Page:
Sensible advice to avoid running injuries; the five most common running mistakes.

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RUNNERS 4 Sensible advice to avoid running injuries; the five most common running mistakes. I ran through the pain is a common refrain used by injured runners. Ultimately, pain will sideline most runners when it gets intense enough, however many runners, especially those who are competitive believe that pain is part of the process, or they believe they can turn the machine up to a higher level of function without first conditioning it. Yes, your body is a machine, and its characteristics are unique for each of us. Since we draw from our own experiences, it is difficult for anyone to self diagnose themselves (including health professionals) because the symptoms are often based on how our body works or malfunctions. If we tend to have core issues, or problems in the feet, and are used to being tight or inflexible, we tend to believe that is the normal or base line and when things hurt, that the pain is what is abnormal. If you have a friend take a phone video of you as you run on a treadmill if you are in pain, you may not see what you think you will see in your running gait, regardless of whether you are shod (shoes), barefoot, or Chi style running. Believe it or not, all these different types of runners can and do experience injuries. Sure, you can treat it, or coach it, but ultimately, you may be able to avoid it too. While we are able to help most running injuries recover quickly, reading the article below will give you some sound advice that can help you avoid your next painful running problem. JASON FITZGERALD Flash back ten years ago: I was tearing through 80 mile weeks as a cocky 19 year old. But disaster was right around the corner.

really had no idea what I was doing. My college coach gave us flexibility with our mileage and I was running too much, too soon, too fast. The "little things" that help you stay healthy were an afterthought.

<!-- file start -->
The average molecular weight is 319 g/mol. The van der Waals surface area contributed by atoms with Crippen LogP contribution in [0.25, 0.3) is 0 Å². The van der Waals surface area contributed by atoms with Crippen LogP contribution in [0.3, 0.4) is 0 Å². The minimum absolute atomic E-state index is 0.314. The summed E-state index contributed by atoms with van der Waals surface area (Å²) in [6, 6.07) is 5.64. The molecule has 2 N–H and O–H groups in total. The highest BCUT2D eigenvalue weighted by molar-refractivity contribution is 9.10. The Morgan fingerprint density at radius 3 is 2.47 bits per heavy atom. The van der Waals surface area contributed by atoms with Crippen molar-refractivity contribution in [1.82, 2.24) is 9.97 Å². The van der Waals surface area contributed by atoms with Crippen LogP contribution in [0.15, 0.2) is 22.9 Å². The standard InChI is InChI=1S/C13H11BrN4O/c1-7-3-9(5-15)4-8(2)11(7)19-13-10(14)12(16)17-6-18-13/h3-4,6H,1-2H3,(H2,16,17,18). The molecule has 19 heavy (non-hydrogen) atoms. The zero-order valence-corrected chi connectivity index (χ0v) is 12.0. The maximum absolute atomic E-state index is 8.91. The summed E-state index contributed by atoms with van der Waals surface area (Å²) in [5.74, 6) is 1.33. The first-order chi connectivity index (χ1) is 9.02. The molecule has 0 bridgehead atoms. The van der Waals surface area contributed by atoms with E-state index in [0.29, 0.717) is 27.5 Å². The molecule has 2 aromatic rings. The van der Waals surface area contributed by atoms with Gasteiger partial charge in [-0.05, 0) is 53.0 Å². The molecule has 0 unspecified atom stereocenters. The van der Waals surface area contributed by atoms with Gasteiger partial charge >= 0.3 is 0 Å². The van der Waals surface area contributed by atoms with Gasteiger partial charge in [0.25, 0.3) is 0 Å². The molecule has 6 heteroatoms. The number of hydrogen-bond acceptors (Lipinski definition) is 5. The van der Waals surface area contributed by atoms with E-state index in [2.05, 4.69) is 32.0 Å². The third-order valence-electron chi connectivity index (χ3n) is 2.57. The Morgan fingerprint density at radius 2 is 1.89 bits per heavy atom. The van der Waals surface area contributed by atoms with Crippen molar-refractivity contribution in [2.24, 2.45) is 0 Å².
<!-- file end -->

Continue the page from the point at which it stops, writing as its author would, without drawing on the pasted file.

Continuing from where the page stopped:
Having a coach is an amazing opportunity but in college they're responsible for 20+ runners during a 2-hour practice. You often don't get the personal attention that you get with a private, 1-on-1 coach.

So I ran myself into the ground. I reached 90 miles per week and then was forced to recover (slowly) from IT band syndrome.

This was after chronic Achilles tendinopathy ruined my spring track season. Later that year I'd have a string of other injuries.

I was locked in the injury cycle and had no idea what to do. It was frustrating; I thought I was doing everything right...

Fast forward to today: I ran over 350 miles in July and haven't had a serious injury in over four years. Injury-free training has created a consistency I could only have dreamed of while I was in the "dark ages" of my running career. My marathon time improved to 2:39 and I've since won a marathon and Warrior Dash.

I tell you this so you know that I was fragile and prone to overuse injuries. I used to be just like many of you but I've learned how to "crack the code" of my own personal injury cycle.

Since then, I've been working with runners to help them do the same. In the last week, an enormous number of you have expressed interest in injury prevention. I'm so excited because it's possibly the most powerful way to become a better runner.

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